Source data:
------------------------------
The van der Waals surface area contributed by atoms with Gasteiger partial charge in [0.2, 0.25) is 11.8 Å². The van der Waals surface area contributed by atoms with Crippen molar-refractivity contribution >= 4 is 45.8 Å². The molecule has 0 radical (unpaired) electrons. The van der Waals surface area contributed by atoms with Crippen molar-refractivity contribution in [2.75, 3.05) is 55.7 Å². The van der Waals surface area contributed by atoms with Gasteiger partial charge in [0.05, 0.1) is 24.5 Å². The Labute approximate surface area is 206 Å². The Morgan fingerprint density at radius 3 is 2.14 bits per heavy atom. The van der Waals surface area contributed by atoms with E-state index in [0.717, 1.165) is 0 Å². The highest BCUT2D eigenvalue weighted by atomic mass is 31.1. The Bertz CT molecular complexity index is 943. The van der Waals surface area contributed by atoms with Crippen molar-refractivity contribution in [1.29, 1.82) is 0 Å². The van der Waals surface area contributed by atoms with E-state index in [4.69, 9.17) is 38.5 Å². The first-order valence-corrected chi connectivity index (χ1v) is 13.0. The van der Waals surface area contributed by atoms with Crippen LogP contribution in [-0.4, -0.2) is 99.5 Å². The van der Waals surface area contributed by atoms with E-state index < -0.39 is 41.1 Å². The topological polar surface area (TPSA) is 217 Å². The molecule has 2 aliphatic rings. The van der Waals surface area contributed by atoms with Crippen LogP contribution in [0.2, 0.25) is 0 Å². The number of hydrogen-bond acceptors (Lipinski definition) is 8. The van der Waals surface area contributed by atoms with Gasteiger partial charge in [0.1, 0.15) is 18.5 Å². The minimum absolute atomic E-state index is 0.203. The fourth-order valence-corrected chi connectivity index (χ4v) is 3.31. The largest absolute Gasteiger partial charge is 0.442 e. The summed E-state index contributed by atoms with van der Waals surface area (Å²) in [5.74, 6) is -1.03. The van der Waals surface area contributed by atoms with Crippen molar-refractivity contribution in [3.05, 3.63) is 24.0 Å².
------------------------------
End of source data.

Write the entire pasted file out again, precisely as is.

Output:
The van der Waals surface area contributed by atoms with Gasteiger partial charge in [0.2, 0.25) is 11.8 Å². The van der Waals surface area contributed by atoms with Crippen molar-refractivity contribution >= 4 is 45.8 Å². The molecule has 0 radical (unpaired) electrons. The van der Waals surface area contributed by atoms with Crippen molar-refractivity contribution in [2.75, 3.05) is 55.7 Å². The van der Waals surface area contributed by atoms with Gasteiger partial charge in [0.05, 0.1) is 24.5 Å². The Labute approximate surface area is 206 Å². The Morgan fingerprint density at radius 3 is 2.14 bits per heavy atom. The van der Waals surface area contributed by atoms with E-state index in [0.717, 1.165) is 0 Å². The highest BCUT2D eigenvalue weighted by atomic mass is 31.1. The Bertz CT molecular complexity index is 943. The van der Waals surface area contributed by atoms with Crippen molar-refractivity contribution in [1.29, 1.82) is 0 Å². The van der Waals surface area contributed by atoms with E-state index in [4.69, 9.17) is 38.5 Å². The first-order valence-corrected chi connectivity index (χ1v) is 13.0. The van der Waals surface area contributed by atoms with Crippen LogP contribution in [-0.4, -0.2) is 99.5 Å². The van der Waals surface area contributed by atoms with E-state index < -0.39 is 41.1 Å². The topological polar surface area (TPSA) is 217 Å². The molecule has 2 aliphatic rings. The van der Waals surface area contributed by atoms with Crippen LogP contribution in [0.2, 0.25) is 0 Å². The number of hydrogen-bond acceptors (Lipinski definition) is 8. The van der Waals surface area contributed by atoms with Gasteiger partial charge in [0.1, 0.15) is 18.5 Å². The minimum absolute atomic E-state index is 0.203. The fourth-order valence-corrected chi connectivity index (χ4v) is 3.31. The largest absolute Gasteiger partial charge is 0.442 e. The summed E-state index contributed by atoms with van der Waals surface area (Å²) in [5.74, 6) is -1.03. The van der Waals surface area contributed by atoms with Crippen molar-refractivity contribution in [3.05, 3.63) is 24.0 Å².